Thrash, you worthless, ignorant sluts. When you look deep down inside, this is a thrash album... it's just so buried in ugliness and filth and decay that it may take three spins to figure it out. The riffs alternate fast and slow similar to any other - Slayer, for instance, or the aforementioned Kreator - it's just that slow is fast, and fast is "too fast my ass". Check out the TWO HUNDRED AND EIGHTY FIVE beats per minute of The Burning of Sodom, then compare with the relatively mild 190-200 of the middle section of Black Prophecies, which is the closest thing this comes to doom introspection... fifty fucking riffs, each more triumphant than the last, morphing into each other in the middle of this song. Then of course the classic fucking "never slow down, just switch it up" thrash breaks of Perish in Flames, Hunger of the Undead, et al... cunting fuck, yes this is of course a thrash album, but it basically takes any question - offered or otherwise - about thrash and quickly comes up with an answer.

People ask me ... how can we possibly live the heaviest life ever? Just look here, kids. This thing takes Hellhammer and Possessed out behind the woodshed, and teaches them a thing or two about evil. And that's saying something because Hellhammer and Possessed aren't exactly shit bands... see the malevolence of Burning in Hell or mankind's fucking Massacra, and then take a good long look at Hunger of the Undead... check out fucking Stained Class, then Show no Mercy, and then tell me that Death is Certain (Life is Not) is not the logical conclusion of all that...

The world stands ancient, showing her age... and when it ends, it will go like this, in a maelstrom of furious drumwork, enough riffs to lay waste to Bathory and Sodom (two GOOD bands, again, mind you) using only its left-hand little finger, and Don Doty's frenetic, apocalyptic vocal insanity.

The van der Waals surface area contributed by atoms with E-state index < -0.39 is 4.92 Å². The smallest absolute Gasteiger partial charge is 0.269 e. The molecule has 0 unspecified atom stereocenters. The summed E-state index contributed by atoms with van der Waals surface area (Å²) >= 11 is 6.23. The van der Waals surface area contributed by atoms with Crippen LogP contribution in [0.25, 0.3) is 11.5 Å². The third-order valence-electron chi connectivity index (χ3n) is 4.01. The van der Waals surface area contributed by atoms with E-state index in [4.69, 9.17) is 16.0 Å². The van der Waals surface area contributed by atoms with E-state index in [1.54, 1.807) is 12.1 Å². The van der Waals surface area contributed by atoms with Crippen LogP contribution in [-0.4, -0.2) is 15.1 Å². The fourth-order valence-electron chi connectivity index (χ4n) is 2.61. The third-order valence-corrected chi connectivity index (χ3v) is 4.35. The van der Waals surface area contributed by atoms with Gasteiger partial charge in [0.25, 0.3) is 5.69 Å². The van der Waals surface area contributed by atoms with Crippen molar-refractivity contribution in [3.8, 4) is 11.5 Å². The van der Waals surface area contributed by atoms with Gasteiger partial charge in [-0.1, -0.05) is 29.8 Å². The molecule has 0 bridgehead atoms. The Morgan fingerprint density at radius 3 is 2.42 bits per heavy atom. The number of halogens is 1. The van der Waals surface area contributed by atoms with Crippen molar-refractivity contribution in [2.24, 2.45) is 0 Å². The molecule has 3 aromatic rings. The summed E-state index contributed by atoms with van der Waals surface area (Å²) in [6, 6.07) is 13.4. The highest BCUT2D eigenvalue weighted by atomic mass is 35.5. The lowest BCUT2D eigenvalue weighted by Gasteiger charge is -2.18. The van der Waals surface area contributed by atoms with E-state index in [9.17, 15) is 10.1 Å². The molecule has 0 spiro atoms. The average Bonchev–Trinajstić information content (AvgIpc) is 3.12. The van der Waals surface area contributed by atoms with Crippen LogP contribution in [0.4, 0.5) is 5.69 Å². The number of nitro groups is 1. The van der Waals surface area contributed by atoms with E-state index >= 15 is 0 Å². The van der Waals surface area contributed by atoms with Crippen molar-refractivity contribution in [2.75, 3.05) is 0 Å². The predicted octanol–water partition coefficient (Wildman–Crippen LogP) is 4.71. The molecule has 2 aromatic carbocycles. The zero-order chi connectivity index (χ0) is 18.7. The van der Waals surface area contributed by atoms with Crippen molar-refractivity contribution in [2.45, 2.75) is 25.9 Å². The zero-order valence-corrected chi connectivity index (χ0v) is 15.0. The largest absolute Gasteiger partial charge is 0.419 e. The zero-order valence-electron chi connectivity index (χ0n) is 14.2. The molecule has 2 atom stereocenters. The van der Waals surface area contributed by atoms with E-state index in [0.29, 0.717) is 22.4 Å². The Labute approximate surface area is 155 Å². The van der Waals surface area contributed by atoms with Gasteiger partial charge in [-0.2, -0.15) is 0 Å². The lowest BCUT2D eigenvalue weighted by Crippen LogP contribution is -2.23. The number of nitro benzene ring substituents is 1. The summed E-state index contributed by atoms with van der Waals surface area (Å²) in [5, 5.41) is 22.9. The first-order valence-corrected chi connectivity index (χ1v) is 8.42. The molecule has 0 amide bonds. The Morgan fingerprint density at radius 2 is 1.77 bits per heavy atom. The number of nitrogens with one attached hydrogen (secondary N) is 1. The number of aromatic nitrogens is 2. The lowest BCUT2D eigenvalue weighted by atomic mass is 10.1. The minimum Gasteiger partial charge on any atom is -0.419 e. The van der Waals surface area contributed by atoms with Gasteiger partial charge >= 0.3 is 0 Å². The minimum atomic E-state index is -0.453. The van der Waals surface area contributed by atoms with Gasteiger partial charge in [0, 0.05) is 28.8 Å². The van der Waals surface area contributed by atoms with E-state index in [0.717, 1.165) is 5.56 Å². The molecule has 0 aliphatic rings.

There is none higher than this... this is such a blast of hyperkinetic fast thrash, heavier than Suffocation, more brutal than any of your dime-a-dozen late 90s grindcore bands... you think you're big-time? You're gonna fucking DIE, big-time. Here comes the pain. Marduk, suck your Panzer Division Feces out your ass, because Merciless Death is heavier and faster and harder and more over-the-top than you, and doesn't even resort to self-parody to do it. Fucken A, that's accomplishment right there.

Damn fucking right, this is metal... this is directly traceable back to its influences, from Black Sabbath to Sodom to Judas Priest to Venom to that fucking Overkill "Feel the Fire" demo from '84, this shows it, combines it in new bizarre forms, and comes out with a mutant beast of destruction that is the highlight of that Ultimate Year of Metal, 1986. Many have tried, and many have come close, and made lasting, classic impressions nonetheless... but there is Pleasure to Kill... and there is Reign in Blood. Then, on a completely different plane of existence, there is Darkness Fucking Descends. This must be taken to a new context, that of the Genre Definer... from Seven Churches to Sabotage to Black Sabbath itself - this album is that important, and that fucking raging. Nothing since has come close. Not Panzer Division Norsecore. Not actually enjoyable albums like Death's Scream Bloody Gore, Torture Squad's Pandemonium, or Demilich's Nespithe - all excellent albums, but Darkness Descends predicted, preceded, and generally made those albums obsolete even before they began.

Riffs! Riffs! Who's got the most riffs? Black Prophecies, that's who - listen to that middle section, with the well-timed slow (okay, only 160 bpm) part, where each riff carefully morphs into the next one, while your upper spine region contemplates armed insurrection against the atrocities inflicted on it.

This album is so extreme in a lot of well-defined ways, from the extremely high-pitched (2000Hz) shriek of WE'LLGIVEYOUMERCILESS DEATH!!! to the hyper-lightning-blast of Burning of Sodom... then in so many non-quantitative ways, like the PERFECT fucking thrash break on GODSOFWARHAVEGONEINSANE!!!! That's Perish in Flames for those keeping track at home.